Friends tried to prepare me that I would have to acclimate to what is known as “Provence Time” when I was packing in the steel skies of Paris in exchange for the sapphire shine of the South. “Think of Island Time, then extend it,” they would knowingly toss out with a cigarette-dried rattle. I admit, this gave me pause. Paris was laughably languid, delightfully so, in comparison to my previous existence in Manhattan. So Provence would be… even slower, c’est ça?
Oui, c’est ça. The clocks, internal and external, seem to hesitate and hover. People linger, they dawdle, sometimes nothing gets done. It can drive me crazy, true, but after eight years, I have learned to embrace it. Because I realize that these extra hours–the stolen sieste, the café loll–are a key ingredient in the cake called Quality of Life, one the French and especially the Provençaux savour delicately.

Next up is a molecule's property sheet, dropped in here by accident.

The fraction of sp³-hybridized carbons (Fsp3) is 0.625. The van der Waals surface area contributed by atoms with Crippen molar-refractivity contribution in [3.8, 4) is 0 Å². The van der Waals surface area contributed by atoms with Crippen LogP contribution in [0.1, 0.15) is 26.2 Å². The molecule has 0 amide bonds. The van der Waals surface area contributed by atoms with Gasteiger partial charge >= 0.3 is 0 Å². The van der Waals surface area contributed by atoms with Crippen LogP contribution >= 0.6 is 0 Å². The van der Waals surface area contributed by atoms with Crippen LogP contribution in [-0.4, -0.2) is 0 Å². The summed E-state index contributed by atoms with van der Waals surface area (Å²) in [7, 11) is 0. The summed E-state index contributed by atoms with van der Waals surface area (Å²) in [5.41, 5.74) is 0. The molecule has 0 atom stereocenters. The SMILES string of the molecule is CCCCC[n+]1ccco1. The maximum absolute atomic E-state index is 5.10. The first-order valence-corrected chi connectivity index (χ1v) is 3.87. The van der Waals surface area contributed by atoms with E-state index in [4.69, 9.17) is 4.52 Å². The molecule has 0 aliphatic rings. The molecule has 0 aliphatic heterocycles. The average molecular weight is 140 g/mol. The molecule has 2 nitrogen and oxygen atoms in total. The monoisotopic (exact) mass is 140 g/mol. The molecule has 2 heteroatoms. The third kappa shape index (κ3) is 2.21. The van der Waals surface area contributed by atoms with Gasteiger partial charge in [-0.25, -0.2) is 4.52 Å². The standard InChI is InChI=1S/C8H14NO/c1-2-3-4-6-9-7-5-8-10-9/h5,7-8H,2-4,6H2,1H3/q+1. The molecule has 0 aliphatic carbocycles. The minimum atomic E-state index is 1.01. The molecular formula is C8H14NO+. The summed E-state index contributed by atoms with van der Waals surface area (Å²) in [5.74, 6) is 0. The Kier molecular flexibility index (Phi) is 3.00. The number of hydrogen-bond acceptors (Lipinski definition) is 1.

During a recent getaway to the northern stretches of the Luberon, I felt time take another bendy yawn. Seasons sashayed in front of each other with the remains of last summer’s lavender perfuming the ochre leaves of autumn that refused to fall. And within that breathy gap were plenty of opportunities to see in the calm, and enjoy the present clasping hands with the past. The continuity of goodness–simple, solid stone farmhouses and brooks eddying over–is deeply reassuring. Why be quick to change when none is called for?
It is a question with an echo, and somewhere in the answer is the Provence Time of my contentment.
All text and images © Heather Robinson
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